Last week this Fast Company article laid out what I’ve been suspecting for quite some time (along with a lot of other people according to feedback on Twitter): That Google+ is a ghost town.
Sure, it might have 170 million users. But, how many of those are actively engaged on the platform each day? Who knows–Google won’t tell us.
They might have 400 million users by the end of 2012. But, how many of those have been virtually “forced” to sign up via signing up for Gmail?
My point? Google+ has the “numbers” in some cases. But, a whole different set of numbers tells an entirely different story–especially for brands looking to play on the platform.
1: It’s not addictive for users (As of January 2012, American users spent an average of 3.3 minutes on Google+ – eMarketer)
2: There are limited audiences really using the tool (Two of the biggest user groups on Google+ are college students and software developers – Remcolandia)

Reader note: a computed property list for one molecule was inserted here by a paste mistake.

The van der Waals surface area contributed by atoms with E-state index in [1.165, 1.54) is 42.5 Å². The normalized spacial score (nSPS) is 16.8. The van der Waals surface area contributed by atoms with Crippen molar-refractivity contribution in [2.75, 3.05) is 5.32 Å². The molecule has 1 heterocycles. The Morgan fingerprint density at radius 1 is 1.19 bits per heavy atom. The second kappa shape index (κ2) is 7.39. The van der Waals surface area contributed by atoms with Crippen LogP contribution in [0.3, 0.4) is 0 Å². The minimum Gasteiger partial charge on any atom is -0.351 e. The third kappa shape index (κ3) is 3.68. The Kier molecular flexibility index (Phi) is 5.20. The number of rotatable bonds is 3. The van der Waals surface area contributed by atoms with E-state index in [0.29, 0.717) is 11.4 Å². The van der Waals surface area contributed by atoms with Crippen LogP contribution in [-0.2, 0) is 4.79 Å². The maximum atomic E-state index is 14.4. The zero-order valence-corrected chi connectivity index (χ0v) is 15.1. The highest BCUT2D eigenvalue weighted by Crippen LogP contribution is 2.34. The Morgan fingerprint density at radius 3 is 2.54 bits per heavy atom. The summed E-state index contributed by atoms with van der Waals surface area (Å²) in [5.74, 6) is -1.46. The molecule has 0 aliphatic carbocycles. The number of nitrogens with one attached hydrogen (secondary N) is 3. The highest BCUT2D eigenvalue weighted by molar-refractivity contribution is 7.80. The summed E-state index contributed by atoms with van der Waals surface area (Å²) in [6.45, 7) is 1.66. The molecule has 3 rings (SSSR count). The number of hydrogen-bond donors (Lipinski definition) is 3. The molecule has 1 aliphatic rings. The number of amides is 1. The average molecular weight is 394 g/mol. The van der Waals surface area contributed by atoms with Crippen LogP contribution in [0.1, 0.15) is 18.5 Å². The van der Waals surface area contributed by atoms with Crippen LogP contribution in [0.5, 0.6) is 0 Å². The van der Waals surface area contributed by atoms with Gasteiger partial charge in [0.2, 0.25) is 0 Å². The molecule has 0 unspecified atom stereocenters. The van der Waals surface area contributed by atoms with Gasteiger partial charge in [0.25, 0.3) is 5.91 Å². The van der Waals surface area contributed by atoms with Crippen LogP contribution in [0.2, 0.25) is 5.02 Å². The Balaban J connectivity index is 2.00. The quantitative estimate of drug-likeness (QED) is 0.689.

3: Don’t trust the Google Super-Hype machine (Google+ is expected to attract 400 million users by the end of 2012 – Remcolandia)
4: Virtually no engagement between useres (According a RJM report, the average post on Google+ has less than one +1, less than one reply, and less than one re-share)
5: No return engagement among users (Roughly 30% of users who make a public post never make a second one)
6: People aren’t hanging out there consistently (Among users who make publicly viewable posts, there is an average of 12 days between each post)
7: It’s still not addictive enough (According to ComScore, non-mobile visitors to Google+ spent an average of roughly three minutes on the network per month, between the months of September and January, compared with nearly SEVER HOURS per month on rival Facebook during the same timeframe)
8: Google’s stuffing the stat sheet (Google makes it mandatory to join Google+ when you register for a Gmail account which really amounts to it being a forced membership)
9: Embarrasingly low engagement (Users spend 3 minutes per month on Google+ compared to Facebook at 405 minutes – in fact Google+ is less than MySpace in terms of time spent on site)
What do you think? Is Google+ a viable options for brands in terms of social media marketing? Or, do the numbers paint too bleak a picture?